“A Prophet,” is a remarkable fictional film about some of the hard facts of life. Everything from the screenplay to execution is etched out to near perfection. Jacques Audiard brings to life the compelling voice of an “Arab” man in a French prison.
Malik El Djebena (Tahir Rahim) is a young petty criminal who is tried as an adult, for the first time, and sent to prison. He quickly learns that he cannot live out his sentence in silence and must adapt to the two communities, he does not belong to, within. Audiard lends his strong sense of direction and voice to the reality of the duality of Malik’s world.
Tahar Rahim, Malik, guides the audience through this rather confusing world. Rahim’s awkward presence resonates well with his character and audience. As fact after fact of the world around him becomes present to him Rahim’s awkward presence soon becomes his strength. He becomes a rather unlikely hero in a world where he is often depicted as an observer.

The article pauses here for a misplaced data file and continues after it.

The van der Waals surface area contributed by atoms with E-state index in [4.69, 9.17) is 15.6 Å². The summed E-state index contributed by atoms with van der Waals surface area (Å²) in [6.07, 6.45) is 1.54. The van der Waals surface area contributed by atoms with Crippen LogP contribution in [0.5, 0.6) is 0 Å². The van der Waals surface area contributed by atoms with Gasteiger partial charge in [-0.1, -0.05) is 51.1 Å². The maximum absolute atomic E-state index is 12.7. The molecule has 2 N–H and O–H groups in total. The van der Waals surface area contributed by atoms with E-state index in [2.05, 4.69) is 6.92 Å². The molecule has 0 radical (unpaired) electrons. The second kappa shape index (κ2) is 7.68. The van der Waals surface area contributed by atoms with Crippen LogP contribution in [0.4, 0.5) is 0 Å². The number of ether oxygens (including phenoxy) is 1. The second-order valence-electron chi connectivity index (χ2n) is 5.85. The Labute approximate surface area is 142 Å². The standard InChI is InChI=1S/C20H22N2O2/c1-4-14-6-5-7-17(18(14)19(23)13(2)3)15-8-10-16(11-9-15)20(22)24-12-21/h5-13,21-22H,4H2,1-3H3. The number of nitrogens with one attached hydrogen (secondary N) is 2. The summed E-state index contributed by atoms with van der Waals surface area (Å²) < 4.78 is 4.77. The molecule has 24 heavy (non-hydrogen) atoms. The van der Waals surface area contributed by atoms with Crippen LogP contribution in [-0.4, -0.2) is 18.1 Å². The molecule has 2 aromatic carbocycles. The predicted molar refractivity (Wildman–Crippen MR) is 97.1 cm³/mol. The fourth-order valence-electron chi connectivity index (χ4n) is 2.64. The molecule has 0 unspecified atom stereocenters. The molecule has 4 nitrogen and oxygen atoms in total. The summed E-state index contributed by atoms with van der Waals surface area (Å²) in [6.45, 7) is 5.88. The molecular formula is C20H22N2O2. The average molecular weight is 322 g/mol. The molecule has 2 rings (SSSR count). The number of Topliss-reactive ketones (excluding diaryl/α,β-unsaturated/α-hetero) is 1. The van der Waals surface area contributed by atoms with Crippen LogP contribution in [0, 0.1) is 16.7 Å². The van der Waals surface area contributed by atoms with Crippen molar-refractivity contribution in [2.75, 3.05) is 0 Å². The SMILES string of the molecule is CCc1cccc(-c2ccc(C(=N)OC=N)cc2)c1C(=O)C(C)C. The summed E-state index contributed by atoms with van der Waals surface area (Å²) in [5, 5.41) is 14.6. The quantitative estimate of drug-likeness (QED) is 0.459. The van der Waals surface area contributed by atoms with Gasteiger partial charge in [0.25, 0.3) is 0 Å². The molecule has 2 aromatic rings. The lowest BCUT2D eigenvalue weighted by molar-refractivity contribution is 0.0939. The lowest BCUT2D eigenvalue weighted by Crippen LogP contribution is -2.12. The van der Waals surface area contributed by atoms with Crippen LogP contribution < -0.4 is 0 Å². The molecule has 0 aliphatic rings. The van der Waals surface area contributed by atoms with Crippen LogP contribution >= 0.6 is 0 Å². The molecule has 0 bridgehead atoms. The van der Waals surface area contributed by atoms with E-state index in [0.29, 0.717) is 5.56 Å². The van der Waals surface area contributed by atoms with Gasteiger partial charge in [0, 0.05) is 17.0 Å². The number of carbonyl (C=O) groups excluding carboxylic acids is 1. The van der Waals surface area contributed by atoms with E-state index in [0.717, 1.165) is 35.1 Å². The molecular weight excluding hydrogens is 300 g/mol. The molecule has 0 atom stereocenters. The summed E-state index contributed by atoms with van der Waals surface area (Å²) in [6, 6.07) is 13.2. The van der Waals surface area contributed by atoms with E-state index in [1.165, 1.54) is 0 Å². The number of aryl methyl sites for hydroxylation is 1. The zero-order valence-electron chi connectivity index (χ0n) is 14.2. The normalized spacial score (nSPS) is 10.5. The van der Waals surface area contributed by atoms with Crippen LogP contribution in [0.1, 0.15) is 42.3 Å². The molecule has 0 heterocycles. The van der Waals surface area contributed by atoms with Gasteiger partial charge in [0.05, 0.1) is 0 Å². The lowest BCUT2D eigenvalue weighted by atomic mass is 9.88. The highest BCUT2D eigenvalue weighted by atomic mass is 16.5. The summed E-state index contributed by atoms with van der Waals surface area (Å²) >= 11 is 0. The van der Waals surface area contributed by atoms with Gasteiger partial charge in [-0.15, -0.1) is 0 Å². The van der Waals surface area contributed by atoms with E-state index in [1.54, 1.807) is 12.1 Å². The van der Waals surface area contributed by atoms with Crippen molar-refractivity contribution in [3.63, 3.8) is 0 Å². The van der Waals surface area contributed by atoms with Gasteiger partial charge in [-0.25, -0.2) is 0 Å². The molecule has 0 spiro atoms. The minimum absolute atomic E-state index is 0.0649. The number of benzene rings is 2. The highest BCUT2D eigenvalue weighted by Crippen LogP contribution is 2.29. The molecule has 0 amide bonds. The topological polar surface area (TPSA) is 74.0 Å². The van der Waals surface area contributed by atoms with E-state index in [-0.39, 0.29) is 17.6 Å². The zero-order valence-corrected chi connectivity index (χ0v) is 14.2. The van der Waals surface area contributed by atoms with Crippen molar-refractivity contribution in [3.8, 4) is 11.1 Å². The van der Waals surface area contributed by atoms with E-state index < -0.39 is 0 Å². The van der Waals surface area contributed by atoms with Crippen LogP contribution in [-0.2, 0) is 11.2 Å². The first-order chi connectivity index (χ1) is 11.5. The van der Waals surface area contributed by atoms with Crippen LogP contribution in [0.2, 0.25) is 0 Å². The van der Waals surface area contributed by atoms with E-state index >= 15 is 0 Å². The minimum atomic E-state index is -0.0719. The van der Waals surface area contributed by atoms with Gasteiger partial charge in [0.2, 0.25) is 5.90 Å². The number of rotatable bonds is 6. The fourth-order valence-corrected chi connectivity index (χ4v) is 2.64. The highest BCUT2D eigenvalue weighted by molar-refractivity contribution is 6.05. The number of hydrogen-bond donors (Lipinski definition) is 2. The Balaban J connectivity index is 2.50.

Unfortunately that is also where the flaw of the film presents itself. As much as I may have enjoyed the refreshing storytelling, it was also a little too much work. As a removed audience member it is sometimes difficult to keep pace with the extensive amount of information packed into the final chapters of the film. Audiard created Malik’s world with precision and pace, however the turnover is rapid, hard to follow, and overall rushed.
Nonetheless what resonates is the rather telling story of a prophet in prison. “A Prophet,” is one academy award nominated film that is truly worth the hype.